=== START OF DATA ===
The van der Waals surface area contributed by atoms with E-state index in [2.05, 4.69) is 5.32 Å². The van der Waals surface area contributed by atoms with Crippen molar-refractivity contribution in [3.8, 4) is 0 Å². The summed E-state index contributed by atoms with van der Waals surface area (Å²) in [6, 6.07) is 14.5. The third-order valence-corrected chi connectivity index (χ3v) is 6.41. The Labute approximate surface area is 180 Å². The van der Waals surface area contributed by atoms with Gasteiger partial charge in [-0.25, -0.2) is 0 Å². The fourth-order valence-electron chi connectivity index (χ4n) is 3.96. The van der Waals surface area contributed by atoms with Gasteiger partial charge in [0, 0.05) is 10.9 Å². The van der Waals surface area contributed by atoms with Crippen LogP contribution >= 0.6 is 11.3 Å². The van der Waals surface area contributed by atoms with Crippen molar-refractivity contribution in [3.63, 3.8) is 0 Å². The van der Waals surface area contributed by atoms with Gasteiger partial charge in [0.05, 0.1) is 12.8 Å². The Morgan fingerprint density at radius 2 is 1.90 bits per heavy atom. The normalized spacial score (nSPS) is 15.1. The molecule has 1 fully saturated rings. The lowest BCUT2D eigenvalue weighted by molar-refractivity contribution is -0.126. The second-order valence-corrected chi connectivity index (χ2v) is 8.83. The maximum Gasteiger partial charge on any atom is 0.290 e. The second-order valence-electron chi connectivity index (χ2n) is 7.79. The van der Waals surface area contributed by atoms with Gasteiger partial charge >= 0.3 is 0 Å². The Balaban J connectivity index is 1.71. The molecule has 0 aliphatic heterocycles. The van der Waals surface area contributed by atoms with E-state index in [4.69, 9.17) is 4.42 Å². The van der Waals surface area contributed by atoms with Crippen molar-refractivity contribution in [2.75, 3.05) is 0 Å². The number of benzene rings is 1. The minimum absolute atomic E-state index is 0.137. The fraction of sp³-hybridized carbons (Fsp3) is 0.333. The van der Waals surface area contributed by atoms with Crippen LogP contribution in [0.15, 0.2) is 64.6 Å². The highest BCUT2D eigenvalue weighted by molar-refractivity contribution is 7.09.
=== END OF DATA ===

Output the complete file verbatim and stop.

The van der Waals surface area contributed by atoms with E-state index in [2.05, 4.69) is 5.32 Å². The van der Waals surface area contributed by atoms with Crippen molar-refractivity contribution in [3.8, 4) is 0 Å². The summed E-state index contributed by atoms with van der Waals surface area (Å²) in [6, 6.07) is 14.5. The third-order valence-corrected chi connectivity index (χ3v) is 6.41. The Labute approximate surface area is 180 Å². The van der Waals surface area contributed by atoms with Gasteiger partial charge in [-0.25, -0.2) is 0 Å². The fourth-order valence-electron chi connectivity index (χ4n) is 3.96. The van der Waals surface area contributed by atoms with Gasteiger partial charge in [0, 0.05) is 10.9 Å². The van der Waals surface area contributed by atoms with Crippen LogP contribution >= 0.6 is 11.3 Å². The van der Waals surface area contributed by atoms with Crippen molar-refractivity contribution in [3.63, 3.8) is 0 Å². The van der Waals surface area contributed by atoms with Gasteiger partial charge in [0.05, 0.1) is 12.8 Å². The Morgan fingerprint density at radius 2 is 1.90 bits per heavy atom. The normalized spacial score (nSPS) is 15.1. The molecule has 1 fully saturated rings. The lowest BCUT2D eigenvalue weighted by molar-refractivity contribution is -0.126. The second-order valence-corrected chi connectivity index (χ2v) is 8.83. The maximum Gasteiger partial charge on any atom is 0.290 e. The second-order valence-electron chi connectivity index (χ2n) is 7.79. The van der Waals surface area contributed by atoms with Gasteiger partial charge >= 0.3 is 0 Å². The Balaban J connectivity index is 1.71. The molecule has 0 aliphatic heterocycles. The van der Waals surface area contributed by atoms with E-state index in [4.69, 9.17) is 4.42 Å². The van der Waals surface area contributed by atoms with Crippen molar-refractivity contribution in [2.75, 3.05) is 0 Å². The number of benzene rings is 1. The minimum absolute atomic E-state index is 0.137. The fraction of sp³-hybridized carbons (Fsp3) is 0.333. The van der Waals surface area contributed by atoms with Crippen LogP contribution in [0.15, 0.2) is 64.6 Å². The highest BCUT2D eigenvalue weighted by molar-refractivity contribution is 7.09.